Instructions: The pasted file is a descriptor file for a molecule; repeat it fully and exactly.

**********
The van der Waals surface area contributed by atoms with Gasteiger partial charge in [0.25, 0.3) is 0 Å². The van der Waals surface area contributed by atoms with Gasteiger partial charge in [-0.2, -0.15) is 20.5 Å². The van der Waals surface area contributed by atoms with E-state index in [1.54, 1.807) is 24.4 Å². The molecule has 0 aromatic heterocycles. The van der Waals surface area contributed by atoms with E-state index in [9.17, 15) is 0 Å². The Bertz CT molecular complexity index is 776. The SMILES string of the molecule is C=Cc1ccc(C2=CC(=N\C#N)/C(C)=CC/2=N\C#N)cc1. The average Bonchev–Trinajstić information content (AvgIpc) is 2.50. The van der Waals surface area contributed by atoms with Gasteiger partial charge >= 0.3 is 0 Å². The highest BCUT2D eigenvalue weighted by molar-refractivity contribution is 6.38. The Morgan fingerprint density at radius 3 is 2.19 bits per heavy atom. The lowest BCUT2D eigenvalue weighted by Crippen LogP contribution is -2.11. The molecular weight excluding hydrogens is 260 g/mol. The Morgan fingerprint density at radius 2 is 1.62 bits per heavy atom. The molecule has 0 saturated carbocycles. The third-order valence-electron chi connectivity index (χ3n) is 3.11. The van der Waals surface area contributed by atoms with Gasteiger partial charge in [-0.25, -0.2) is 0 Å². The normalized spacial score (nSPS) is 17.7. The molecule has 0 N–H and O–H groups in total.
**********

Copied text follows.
The van der Waals surface area contributed by atoms with Gasteiger partial charge in [0.25, 0.3) is 0 Å². The van der Waals surface area contributed by atoms with Gasteiger partial charge in [-0.2, -0.15) is 20.5 Å². The van der Waals surface area contributed by atoms with E-state index in [1.54, 1.807) is 24.4 Å². The molecule has 0 aromatic heterocycles. The van der Waals surface area contributed by atoms with E-state index in [9.17, 15) is 0 Å². The Bertz CT molecular complexity index is 776. The SMILES string of the molecule is C=Cc1ccc(C2=CC(=N\C#N)/C(C)=CC/2=N\C#N)cc1. The average Bonchev–Trinajstić information content (AvgIpc) is 2.50. The van der Waals surface area contributed by atoms with Gasteiger partial charge >= 0.3 is 0 Å². The highest BCUT2D eigenvalue weighted by molar-refractivity contribution is 6.38. The Morgan fingerprint density at radius 3 is 2.19 bits per heavy atom. The lowest BCUT2D eigenvalue weighted by Crippen LogP contribution is -2.11. The molecular weight excluding hydrogens is 260 g/mol. The Morgan fingerprint density at radius 2 is 1.62 bits per heavy atom. The molecule has 0 saturated carbocycles. The third-order valence-electron chi connectivity index (χ3n) is 3.11. The van der Waals surface area contributed by atoms with Gasteiger partial charge in [-0.25, -0.2) is 0 Å². The normalized spacial score (nSPS) is 17.7. The molecule has 0 N–H and O–H groups in total.